Union residential contractors

It’s not comprehensive, but this list includes union residential contractors in our readership area that we’ve confirmed do work for individual homeowners, along with some of the kinds of work they do.

Masonry (Bricklayers and Allied Crafts Local 1)

  • Reddstone Masonry Eugene/Albany  Brick, Block and Stone: fireplaces, chimney restoration, outdoor kitchens, exterior accents, pillars, patio restoration and more. 541-915-7944 [email protected]

TILE (Bricklayers and Allied Crafts Local 1)

  • Majestic Built Portland metro Tile and Marble: Kitchen and bathroom remodels, flooring, and more 971-708-5250 majesticbuilt.com

Plaster (Plasterers Local 82)

  • Fred Shearer and Sons Portland metro  Plaster: repair, restoration and much more  503-317-2756 fredshearer.com

Roofing (Roofers Local 49)

  • Griffith Roofing Portland metro, Salem, Coast  Reroofing with asphalt shingles and sheet metal flashing. 503-643-1596
  • NW Umpqua Roofing & Waterproofing SW Washington  Reroofing with asphalt shingles  360-723-5653

Plumbing/mechanical (UA Local 290)

Electrical  (IBEW Local 48 and IBEW Local 280)

There’s a lot licensed union electricians can do for homeowners. Here’s some of it: troubleshooting electrical problems, rewiring, replacing outlets lighting fixtures, fans, appliances, installing heaters and mini-splits, EV chargers or RV outlets, panel upgrades, installing hot tubs and saunas, safe step tubs, kitchen and bathroom remodels, ADUs, smoke detectors, home security systems, generator feeds, phone/internet installs and repair.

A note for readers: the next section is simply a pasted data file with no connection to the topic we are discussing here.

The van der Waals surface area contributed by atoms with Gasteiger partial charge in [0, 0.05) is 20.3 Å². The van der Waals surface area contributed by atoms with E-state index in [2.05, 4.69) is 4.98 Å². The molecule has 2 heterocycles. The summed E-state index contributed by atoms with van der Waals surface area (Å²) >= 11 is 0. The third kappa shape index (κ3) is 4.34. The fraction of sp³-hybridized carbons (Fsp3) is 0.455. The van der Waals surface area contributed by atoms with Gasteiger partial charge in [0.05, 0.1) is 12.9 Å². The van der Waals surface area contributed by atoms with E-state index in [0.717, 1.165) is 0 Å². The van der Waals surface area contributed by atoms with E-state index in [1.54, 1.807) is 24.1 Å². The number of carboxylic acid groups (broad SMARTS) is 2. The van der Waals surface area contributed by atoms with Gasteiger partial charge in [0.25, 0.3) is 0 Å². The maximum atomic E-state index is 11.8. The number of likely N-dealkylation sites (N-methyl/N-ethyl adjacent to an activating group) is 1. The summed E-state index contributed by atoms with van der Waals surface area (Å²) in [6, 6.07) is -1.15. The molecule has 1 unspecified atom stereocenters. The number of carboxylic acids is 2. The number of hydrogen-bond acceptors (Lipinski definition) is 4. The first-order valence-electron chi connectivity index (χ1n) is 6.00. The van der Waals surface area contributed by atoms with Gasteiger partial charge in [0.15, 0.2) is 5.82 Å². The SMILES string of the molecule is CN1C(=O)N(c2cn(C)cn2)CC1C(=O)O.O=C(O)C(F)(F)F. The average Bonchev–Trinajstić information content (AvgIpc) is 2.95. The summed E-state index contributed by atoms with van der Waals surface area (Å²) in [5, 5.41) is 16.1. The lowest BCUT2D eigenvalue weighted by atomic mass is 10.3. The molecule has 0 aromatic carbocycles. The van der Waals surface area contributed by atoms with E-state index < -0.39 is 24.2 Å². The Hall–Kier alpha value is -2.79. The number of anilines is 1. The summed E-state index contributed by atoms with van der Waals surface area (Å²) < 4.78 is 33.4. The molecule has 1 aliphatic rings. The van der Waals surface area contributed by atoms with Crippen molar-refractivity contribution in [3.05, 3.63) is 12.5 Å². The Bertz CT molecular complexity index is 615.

PORTLAND METRO AREA TO THE COAST 

SOUTHERN WILLAMETTE VALLEY AND CENTRAL OREGON

Sheet Metal/ HVAC (SMART Local 16)

Sheet metal workers install, service, and maintain furnaces, air conditioning systems, ductless mini-splits. They also so metal countertops, handrails, and much more.

  • CJ Hansen Co. Salem Heat pumps, air conditioning, radiant heat, mini splits.  971-240-1655 cjhansen.com
  • Day Heating Company Salem/Corvallis HVAC Installations and repairs 541-452-5111 dayheating.com
  • DeTemple Mechanical Portland  Service work on gas furnaces, heat pumps, air conditioning, mini split systems, exhaust fans, ventilation, ducting and sheet metal, thermostats, water heater. 503-227-2641 DeTemple.com
  • Hanset Metal Fabricators  Portland Custom Fabrications in steel, stainless, aluminum, copper, brass, bronze for accents, cabinets, countertops, handrails, hoods, vent covers Hansetcorp.com
  • Harvest Valley Specialties  Eugene 541-345-8921 harvestvalleyspecialties.com
  • Harvey and Price Co. Eugene HVAC, Fire Sprinkler, Fire Alarm 541-746-1621 harveyandprice.com
  • McGowne Ironworks Coos Bay Sheet metal and steel fabrication, HVAC, residential roofing and siding. 541-808-9200 mcgowneironworks.com
  • Milwaukie Heating & Cooling Portland Metro Residential HVAC installation, service, and maintenance, gas and electric systems. milwaukiehvac.com
  • Specialty Metal Fabricators Portland Metal/stainless steel countertops, handrails, guardrails, custom fences, planter boxes, tables, tube frames, custom kitchen hoods, steel panels for fireplaces/mantels and custom metal fabrication needs. 503-281-0059 specialtymetalfab.com
  • Umpqua Sheet Metal Roseburg HVAC, duct cleaning 541-672-3888 umpquasheetmetal.com

Carpentry (Carpenters Local 503)

  • The Harver Company Oregon-wide Repairs and custom work: drywall, plaster, framing, remodels. 971-409-5661 harverco.com
  • Neil Kelly Portland  Kitchen and bathroom remodels, ADUs, solar installations and much more NeilKelly.com

Did we miss one?

Know of a union contractor in our area that we missed? Let us know, and we’ll add it to our listing.